• Existing Smartphone OSs aimed at enterprise & high-end, Android aimed slightly lower
  • Android architecture — all available as open source:
    • Linux kernel for hardware drivers
    • Libraries on top — SQLite, WebKit, OpenGL…
    • Android Runtime on top and to the side
    • allows access to all the data and services on the phone
    • App framework on top of both
    • Then actual provided apps on top of that
  • Android marketplace is totally under control of developers
    • No human intervention between developer publishing and appearing on the marketplace

Mauricio Reyes recorded the Q&A if you want to see the video.

Q: What about the UI?

  • Need to focus on consumer focussed user interface
  • He didn’t quite answer the question, other than say it’s an important issue…

Q: What are plans to generate as much hype as iPhone?

  • Not looking to replace iPhone — iPhone is already a good Google experience
  • This is a 1.0 device from HTC and T-Mobile
  • There are lots of others in the pipelines — there will be lots more arriving soon

Q: Once there are lots of different handsets, how will apps run on all handsets?

  • cf. JavaME from Sun — there was no reference implementation, so each JVM behaves differently
  • Instead Android has a single reference implementation so each device will have the same underlying software stack and apps will make the same calls
  • Are working on a conformance test — for OEMs to run and carriers to use before accepting a test
  • Google are also going to pick reference apps that challenge the platform (in a good way) and will highlight those as app tests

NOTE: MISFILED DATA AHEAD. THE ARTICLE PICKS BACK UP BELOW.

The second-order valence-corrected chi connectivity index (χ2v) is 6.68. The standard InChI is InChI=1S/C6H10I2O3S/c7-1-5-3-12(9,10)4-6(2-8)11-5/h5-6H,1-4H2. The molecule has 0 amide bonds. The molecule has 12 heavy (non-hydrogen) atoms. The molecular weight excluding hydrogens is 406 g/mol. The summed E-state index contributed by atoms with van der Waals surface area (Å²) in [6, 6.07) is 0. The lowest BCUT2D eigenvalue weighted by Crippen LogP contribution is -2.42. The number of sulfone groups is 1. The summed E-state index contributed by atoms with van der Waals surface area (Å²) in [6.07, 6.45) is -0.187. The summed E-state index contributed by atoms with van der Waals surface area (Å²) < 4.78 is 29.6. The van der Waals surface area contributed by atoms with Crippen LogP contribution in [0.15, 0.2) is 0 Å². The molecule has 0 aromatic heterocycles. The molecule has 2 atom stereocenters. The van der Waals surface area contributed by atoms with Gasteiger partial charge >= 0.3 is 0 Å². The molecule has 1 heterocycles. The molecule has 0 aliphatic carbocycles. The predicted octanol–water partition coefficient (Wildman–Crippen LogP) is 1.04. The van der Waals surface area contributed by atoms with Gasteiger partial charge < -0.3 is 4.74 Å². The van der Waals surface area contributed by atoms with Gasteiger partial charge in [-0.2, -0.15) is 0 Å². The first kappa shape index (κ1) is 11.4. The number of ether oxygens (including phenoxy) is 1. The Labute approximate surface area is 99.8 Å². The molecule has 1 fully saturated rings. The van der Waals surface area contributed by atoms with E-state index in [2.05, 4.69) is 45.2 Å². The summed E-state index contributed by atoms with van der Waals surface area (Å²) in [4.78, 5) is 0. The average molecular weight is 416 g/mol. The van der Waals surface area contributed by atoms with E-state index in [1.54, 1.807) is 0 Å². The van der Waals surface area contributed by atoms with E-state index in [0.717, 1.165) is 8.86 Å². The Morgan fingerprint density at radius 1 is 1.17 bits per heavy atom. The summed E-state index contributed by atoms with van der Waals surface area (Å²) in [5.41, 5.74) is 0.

Q: WebKit and Gears

  • At the moment, Gears is tied to browser app, not WebKit core
  • This was a mistake and will be changed
  • Will therefore be able to have a WebKit component in your app and still access Gears stuff

Q: Widgets for home screen not in current SDK

  • Home screen is just an app
  • Just ran out of time in development — have had lots of requests to add them
  • Haven’t made a roadmap yet
  • Since it’s just an app — can replace with something else — and some OEMs may do so

Future of Mobile 08: 6x6 UK Bloggers Perspectives

6 UK mobile-related bloggers stood up to give their perspective on the industry at the moment. The general consensus seemed to be “it’s sh*t”! This session is when the conference really started to come alive.

Andrew Grill (london calling)

  • Permission, Privacy, Preference This cartoon got repeated at least three times during the conference!
  • Gigafone: permission and preference-based ads when incoming calls received
  • I’m not convinced how many people will fill in preference profile unless they’re offered long-term monetary rewards like Blyk…

Vero Pepperrell (thatcanadiangirl)

Why Community Matters
View SlideShare presentation or Upload your own. (tags: futureofmobile fom)
  • Make community into your evangelists
  • Respect
    • Let your staff be a part of your brand
    • Take your time
    • Let your users talk
  • Responsibility
    • Be willing to educate, not dictate your users’ choices
    • Honesty & transparency
  • Reputation
    • Virtuous circle
  • Your users will be talking about you somewhere — listen to them
  • Ensure your support email doesn’t fall on deaf ears
  • Feedback is sometimes great but sometimes hurts — you have to be able to listen

Helen Keegan (technokitten)

  • Why there is no future to mobile…
  • Must change the way that we’re going